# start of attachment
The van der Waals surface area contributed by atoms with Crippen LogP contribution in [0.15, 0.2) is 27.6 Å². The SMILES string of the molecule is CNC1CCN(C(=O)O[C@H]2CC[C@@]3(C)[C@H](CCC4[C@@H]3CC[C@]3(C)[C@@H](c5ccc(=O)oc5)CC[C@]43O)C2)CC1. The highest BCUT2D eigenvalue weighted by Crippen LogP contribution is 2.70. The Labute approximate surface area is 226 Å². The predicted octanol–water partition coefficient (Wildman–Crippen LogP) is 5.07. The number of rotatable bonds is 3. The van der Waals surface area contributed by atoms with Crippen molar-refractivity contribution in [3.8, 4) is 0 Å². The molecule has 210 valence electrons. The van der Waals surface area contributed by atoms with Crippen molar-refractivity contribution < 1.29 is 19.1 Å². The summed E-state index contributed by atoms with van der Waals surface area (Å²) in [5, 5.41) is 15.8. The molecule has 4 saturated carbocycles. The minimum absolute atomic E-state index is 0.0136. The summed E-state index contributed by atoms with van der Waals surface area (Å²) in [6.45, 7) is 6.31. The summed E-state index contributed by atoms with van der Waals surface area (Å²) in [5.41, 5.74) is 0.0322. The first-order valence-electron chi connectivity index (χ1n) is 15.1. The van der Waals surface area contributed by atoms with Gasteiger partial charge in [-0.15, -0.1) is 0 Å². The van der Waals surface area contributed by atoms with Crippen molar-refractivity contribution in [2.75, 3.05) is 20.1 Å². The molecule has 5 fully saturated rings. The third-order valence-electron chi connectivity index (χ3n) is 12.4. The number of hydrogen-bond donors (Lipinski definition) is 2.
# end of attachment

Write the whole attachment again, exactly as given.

The van der Waals surface area contributed by atoms with Crippen LogP contribution in [0.15, 0.2) is 27.6 Å². The SMILES string of the molecule is CNC1CCN(C(=O)O[C@H]2CC[C@@]3(C)[C@H](CCC4[C@@H]3CC[C@]3(C)[C@@H](c5ccc(=O)oc5)CC[C@]43O)C2)CC1. The highest BCUT2D eigenvalue weighted by Crippen LogP contribution is 2.70. The Labute approximate surface area is 226 Å². The predicted octanol–water partition coefficient (Wildman–Crippen LogP) is 5.07. The number of rotatable bonds is 3. The van der Waals surface area contributed by atoms with Crippen molar-refractivity contribution in [3.8, 4) is 0 Å². The molecule has 210 valence electrons. The van der Waals surface area contributed by atoms with Crippen molar-refractivity contribution < 1.29 is 19.1 Å². The summed E-state index contributed by atoms with van der Waals surface area (Å²) in [5, 5.41) is 15.8. The molecule has 4 saturated carbocycles. The minimum absolute atomic E-state index is 0.0136. The summed E-state index contributed by atoms with van der Waals surface area (Å²) in [6.45, 7) is 6.31. The summed E-state index contributed by atoms with van der Waals surface area (Å²) in [5.41, 5.74) is 0.0322. The first-order valence-electron chi connectivity index (χ1n) is 15.1. The van der Waals surface area contributed by atoms with Gasteiger partial charge in [-0.15, -0.1) is 0 Å². The van der Waals surface area contributed by atoms with Crippen molar-refractivity contribution in [2.75, 3.05) is 20.1 Å². The molecule has 5 fully saturated rings. The third-order valence-electron chi connectivity index (χ3n) is 12.4. The number of hydrogen-bond donors (Lipinski definition) is 2.